Rockfalls could have also been hastened by a number of secondary causes, such as vibrations like low intensity earthquakes, quarry blastings and passing vehicles nearby and oscillation related to wind blowing through vegetation growing on cliff faces and loss in cohesion due to prolonged periods of wet weather. Rock slabs and blocks will therefore fall off occasionally although the time and period of successive rockfalls are unpredictable.

Therefore, the cave temples have often been described as “time-bombs” in view of the dangerous situation in which most of them were located and built, and the relevant authorities had not checked on the development of the temples to ensure they are safe despite the existing safety directives.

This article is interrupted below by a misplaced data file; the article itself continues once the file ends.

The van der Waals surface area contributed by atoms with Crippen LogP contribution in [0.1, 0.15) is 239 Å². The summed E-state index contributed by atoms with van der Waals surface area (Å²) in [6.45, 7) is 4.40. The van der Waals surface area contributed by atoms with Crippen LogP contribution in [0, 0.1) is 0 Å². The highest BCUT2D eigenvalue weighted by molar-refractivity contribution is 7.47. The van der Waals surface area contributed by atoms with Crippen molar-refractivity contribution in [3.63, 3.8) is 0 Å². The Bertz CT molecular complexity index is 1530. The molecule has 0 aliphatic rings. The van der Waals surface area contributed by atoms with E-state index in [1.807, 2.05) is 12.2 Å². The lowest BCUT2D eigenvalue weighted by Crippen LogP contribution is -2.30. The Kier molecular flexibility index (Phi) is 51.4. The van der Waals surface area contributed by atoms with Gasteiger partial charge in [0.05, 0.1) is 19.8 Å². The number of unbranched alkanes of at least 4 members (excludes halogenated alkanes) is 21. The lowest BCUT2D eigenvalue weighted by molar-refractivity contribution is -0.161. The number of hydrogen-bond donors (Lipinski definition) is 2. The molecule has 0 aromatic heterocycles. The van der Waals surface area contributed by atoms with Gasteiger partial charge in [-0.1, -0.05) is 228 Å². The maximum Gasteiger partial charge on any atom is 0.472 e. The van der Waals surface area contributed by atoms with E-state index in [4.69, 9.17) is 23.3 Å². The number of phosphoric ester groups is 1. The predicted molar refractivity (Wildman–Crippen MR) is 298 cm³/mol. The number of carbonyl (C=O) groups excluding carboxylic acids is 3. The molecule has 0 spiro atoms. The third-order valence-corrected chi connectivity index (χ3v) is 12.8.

Though the state government may be aware and concerned about the situation, it has continued to find great difficulty to evict the occupants or demolish the structures. Any action taken against the temples can create some sensitive problems. So, it places the authorities in a dilemma.

Although such rockfalls are rare and unpredictable, the authorities must continuously monitor the situation in the cave temples and their surroundings to ensure necessary precautionary measures are observed for the safety of the visitors.

Perhaps the respective temple’s management committees need to carry out regular safety checks of the surroundings, such as tell-tale signs like rock-fall debris strewn about the cave floor or near the entrance or outside the caves. If rock debris is seen, then the cave should be closed and not reopened till the stability of the rocks have been ascertained by the Geological Sciences Department.

However, these should be done without scaring away worshippers and visitors from frequenting the cave temples.

Safety guidelines have been in existence for years, but have not been strictly enforced. Among them are conditions for construction and the safe distance buildings need to be from the foot of limestone hills.